**Corollary 2.2** *The sum and the product of two* (*asymptotically*) *almost periodic functions are* (*asymptotically*) *almost periodic*.

Since asymptotically almost periodic functions are evidently bounded, from Corollary 2.1, we also obtain the following.

**Corollary 2.3**

*If*

*f*

*is an asymptotically almost periodic function satisfying*

*then the function* $g:{\mathbb{R}}_{0}^{+}\to {\mathbb{R}}^{+}$, *defined by the formula* $g(t)={f}^{\alpha}(t)$, *is asymptotically almost periodic for arbitrarily given* $\alpha \in \mathbb{R}$.

It remains to recall the notion of the mean value for asymptotically almost periodic functions.

**Theorem 2.4**

*If*

*f*

*is an asymptotically almost periodic function*,

*then the limit*

*is finite and exists uniformly with respect to* $a\in {\mathbb{R}}_{0}^{+}$.

*Proof* The theorem follows, *e.g.*, from [[11], Theorem 3.4] (see also [[11], Remark 3.15]). □

**Definition 3** Let *f* be asymptotically almost periodic. The number $M(f)$ introduced in (2.1) is called the *mean value* of *f*.

**Remark 1** For any positive asymptotically almost periodic function *f* with the property that $lim{sup}_{t\to \mathrm{\infty}}f(t)>0$, we have $M(f)>0$. To verify this fact, it suffices to use Theorem 2.2.

## 3 Half-linear differential equations

*half-linear Riccati equation*

whenever $x(t)\ne 0$. We remark that the connection between Eq. (1.1) and Eq. (3.1) is described in the below given Theorem 3.1.

We also need the following two theorems. The first one is a well-known consequence of the half-linear Roundabout theorem which is proved, *e.g.*, in [[4], Theorem 1.2.2] (or see directly [[4], Theorem 2.2.1]). For the second one, we can refer to [[4], Theorem 2.2.3].

**Theorem 3.1** *Equation* (1.1) *is non*-*oscillatory if and only if there exists a function* *w* *which solves Eq*. (3.1) *on some interval* $[T,\mathrm{\infty})$.

**Theorem 3.2**

*Suppose that*

*and that Eq*. (1.1)

*is non*-

*oscillatory*.

*Then the lower limit*

*if and only if*

*for every solution* *w* *of Eq*. (3.1).

*r*,

*s*are positive asymptotically almost periodic functions. The Riccati equation associated to Eq. (3.5) has the form

*i.e.*, we obtain the so-called

*adapted Riccati equation*

In fact, we will use only partial cases of Theorems 3.1 and 3.2. For reader’s convenience, we mention the corresponding corollaries for Eq. (3.5) and Eq. (3.7).

**Corollary 3.1** *Let Eq*. (3.5) *be non*-*oscillatory*. *There exists a negative solution* *ζ* *of the adapted Riccati equation* (3.7) *on some interval* $[{t}_{0},\mathrm{\infty})$.

*Proof* We apply Theorem 3.2, where (3.2) is satisfied (consider the boundedness of *r*). Inequality (3.3) is valid, because *r*, *s* are positive functions and $\gamma \in {\mathbb{R}}^{+}$. Thus, (3.4) holds for all solutions *w* of Eq. (3.6). Let us consider an arbitrary solution *w* of Eq. (3.6) defined on $[{t}_{0},\mathrm{\infty})$ satisfying $w({t}_{0})>0$ (see Theorem 3.1). We know that *w* is decreasing which follows immediately from (3.6). By combination of (3.2) and (3.4), we obtain $w(t)\to 0$ as $t\to \mathrm{\infty}$. Especially, $w(t)>0$, $t\ge {t}_{0}$. This observation implies the existence of a negative solution *ζ* of Eq. (3.7) on $[{t}_{0},\mathrm{\infty})$. □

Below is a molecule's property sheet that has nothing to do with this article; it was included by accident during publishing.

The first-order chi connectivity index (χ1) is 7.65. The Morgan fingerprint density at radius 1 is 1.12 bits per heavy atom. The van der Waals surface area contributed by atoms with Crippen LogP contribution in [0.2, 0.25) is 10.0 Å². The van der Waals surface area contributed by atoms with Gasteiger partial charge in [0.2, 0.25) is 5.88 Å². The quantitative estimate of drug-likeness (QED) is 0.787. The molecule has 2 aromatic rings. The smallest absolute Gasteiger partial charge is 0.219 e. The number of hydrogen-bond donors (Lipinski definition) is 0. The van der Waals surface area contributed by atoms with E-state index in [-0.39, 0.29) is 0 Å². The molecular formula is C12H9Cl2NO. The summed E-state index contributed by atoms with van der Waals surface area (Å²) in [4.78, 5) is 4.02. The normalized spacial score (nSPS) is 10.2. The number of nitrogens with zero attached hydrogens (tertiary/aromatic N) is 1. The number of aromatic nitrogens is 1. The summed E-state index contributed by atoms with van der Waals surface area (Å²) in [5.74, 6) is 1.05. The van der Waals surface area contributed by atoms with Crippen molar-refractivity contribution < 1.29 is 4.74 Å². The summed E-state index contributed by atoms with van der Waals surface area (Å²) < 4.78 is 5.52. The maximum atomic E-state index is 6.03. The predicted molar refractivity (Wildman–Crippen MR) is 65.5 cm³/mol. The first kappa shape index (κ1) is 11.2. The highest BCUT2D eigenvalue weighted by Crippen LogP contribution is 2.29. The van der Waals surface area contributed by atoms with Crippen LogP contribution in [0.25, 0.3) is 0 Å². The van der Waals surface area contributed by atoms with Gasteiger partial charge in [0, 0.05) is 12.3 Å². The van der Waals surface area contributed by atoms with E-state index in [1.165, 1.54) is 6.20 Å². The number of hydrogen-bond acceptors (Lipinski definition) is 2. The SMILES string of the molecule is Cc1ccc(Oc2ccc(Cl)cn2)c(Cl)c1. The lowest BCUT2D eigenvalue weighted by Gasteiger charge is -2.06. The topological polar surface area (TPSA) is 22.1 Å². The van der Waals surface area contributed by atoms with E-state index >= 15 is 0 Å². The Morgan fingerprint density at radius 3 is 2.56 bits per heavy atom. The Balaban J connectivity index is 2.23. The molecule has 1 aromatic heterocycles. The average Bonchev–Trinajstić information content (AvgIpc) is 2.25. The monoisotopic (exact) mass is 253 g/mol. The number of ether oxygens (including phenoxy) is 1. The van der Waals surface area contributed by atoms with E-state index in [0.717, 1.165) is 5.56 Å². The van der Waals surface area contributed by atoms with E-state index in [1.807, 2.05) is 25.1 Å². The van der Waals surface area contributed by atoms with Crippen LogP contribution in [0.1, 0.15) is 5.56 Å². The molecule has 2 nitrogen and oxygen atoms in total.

**Corollary 3.2** *If there exists a negative function* *ζ* *which solves the adapted Riccati equation* (3.7) *on some interval* $[T,\mathrm{\infty})$, *then Eq*. (3.5) *is non*-*oscillatory*.

*Proof* The statement of the corollary follows directly from Theorem 3.1. □

## 4 Oscillation constant

Now we can formulate and prove the announced result.

**Theorem 4.1**

*Let*$\gamma \in {\mathbb{R}}^{+}$

*be given and let*

*r*

*and*

*s*

*be arbitrary positive asymptotically almost periodic functions satisfying*

*Let*

*Consider the equation*

*If* $\gamma >\mathrm{\Gamma}$, *then Eq*. (4.3) *is oscillatory*. *If* $\gamma <\mathrm{\Gamma}$, *then Eq*. (4.3) *is non*-*oscillatory*.

*Proof*In the both cases of the theorem, we consider $\gamma \ne \mathrm{\Gamma}$. Let $\alpha ,T\in {\mathbb{R}}^{+}$ be such that

*i.e.*,

*ζ*, which exists on some interval $[{t}_{0},\mathrm{\infty})$. Without loss of generality, we can assume that ${t}_{0}=T$. We recall (see (3.7))

Indeed, ${\zeta}^{\prime}(t)>0$ if we assume that $\zeta (t)\le -{r}^{+}$.

*i.e.*,

if ${\xi}^{\prime}(t)<0$.

which follows from Young’s inequality.

*i.e.*,

This contradiction proves that Eq. (4.3) is oscillatory for $\gamma >\mathrm{\Gamma}$.

*ζ*of the adapted Riccati equation determined by the Cauchy problem (4.8), $\zeta (T)=2{\xi}_{0}$, where

*t*from the domain of

*ζ*. Thus, there exists $K>0$ such that $\zeta (t)>-K$ for all considered

*t*. Analogously (see (4.12)), we can also prove

*T*is so large that it is true

for all considered $t\ge T$ and $\tau \in [0,\alpha ]$, where *C* is introduced in (4.11).